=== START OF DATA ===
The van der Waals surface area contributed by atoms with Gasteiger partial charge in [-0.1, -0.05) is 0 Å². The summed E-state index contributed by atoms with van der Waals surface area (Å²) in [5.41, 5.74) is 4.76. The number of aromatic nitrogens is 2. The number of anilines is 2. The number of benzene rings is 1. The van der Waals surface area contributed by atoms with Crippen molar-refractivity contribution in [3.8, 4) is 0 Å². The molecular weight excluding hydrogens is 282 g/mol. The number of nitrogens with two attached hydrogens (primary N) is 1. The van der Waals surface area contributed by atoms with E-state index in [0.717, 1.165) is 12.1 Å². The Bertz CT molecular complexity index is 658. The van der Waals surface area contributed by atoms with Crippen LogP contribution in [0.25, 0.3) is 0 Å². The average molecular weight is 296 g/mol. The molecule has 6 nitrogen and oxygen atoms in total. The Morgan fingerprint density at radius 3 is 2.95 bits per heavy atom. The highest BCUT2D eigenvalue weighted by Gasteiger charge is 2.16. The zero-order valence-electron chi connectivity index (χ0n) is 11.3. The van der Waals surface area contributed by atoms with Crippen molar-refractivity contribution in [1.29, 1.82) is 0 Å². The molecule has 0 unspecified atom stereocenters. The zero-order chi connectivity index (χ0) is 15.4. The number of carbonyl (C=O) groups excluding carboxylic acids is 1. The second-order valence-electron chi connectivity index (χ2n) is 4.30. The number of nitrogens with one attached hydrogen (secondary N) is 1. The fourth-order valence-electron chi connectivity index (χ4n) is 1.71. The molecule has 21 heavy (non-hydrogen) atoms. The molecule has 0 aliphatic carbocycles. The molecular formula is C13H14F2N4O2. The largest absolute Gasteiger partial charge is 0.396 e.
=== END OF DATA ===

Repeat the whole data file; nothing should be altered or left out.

The van der Waals surface area contributed by atoms with Gasteiger partial charge in [-0.1, -0.05) is 0 Å². The summed E-state index contributed by atoms with van der Waals surface area (Å²) in [5.41, 5.74) is 4.76. The number of aromatic nitrogens is 2. The number of anilines is 2. The number of benzene rings is 1. The van der Waals surface area contributed by atoms with Crippen molar-refractivity contribution in [3.8, 4) is 0 Å². The molecular weight excluding hydrogens is 282 g/mol. The number of nitrogens with two attached hydrogens (primary N) is 1. The van der Waals surface area contributed by atoms with E-state index in [0.717, 1.165) is 12.1 Å². The Bertz CT molecular complexity index is 658. The van der Waals surface area contributed by atoms with Crippen LogP contribution in [0.25, 0.3) is 0 Å². The average molecular weight is 296 g/mol. The molecule has 6 nitrogen and oxygen atoms in total. The Morgan fingerprint density at radius 3 is 2.95 bits per heavy atom. The highest BCUT2D eigenvalue weighted by Gasteiger charge is 2.16. The zero-order valence-electron chi connectivity index (χ0n) is 11.3. The van der Waals surface area contributed by atoms with Crippen molar-refractivity contribution in [1.29, 1.82) is 0 Å². The molecule has 0 unspecified atom stereocenters. The zero-order chi connectivity index (χ0) is 15.4. The number of carbonyl (C=O) groups excluding carboxylic acids is 1. The second-order valence-electron chi connectivity index (χ2n) is 4.30. The number of nitrogens with one attached hydrogen (secondary N) is 1. The fourth-order valence-electron chi connectivity index (χ4n) is 1.71. The molecule has 21 heavy (non-hydrogen) atoms. The molecule has 0 aliphatic carbocycles. The molecular formula is C13H14F2N4O2. The largest absolute Gasteiger partial charge is 0.396 e.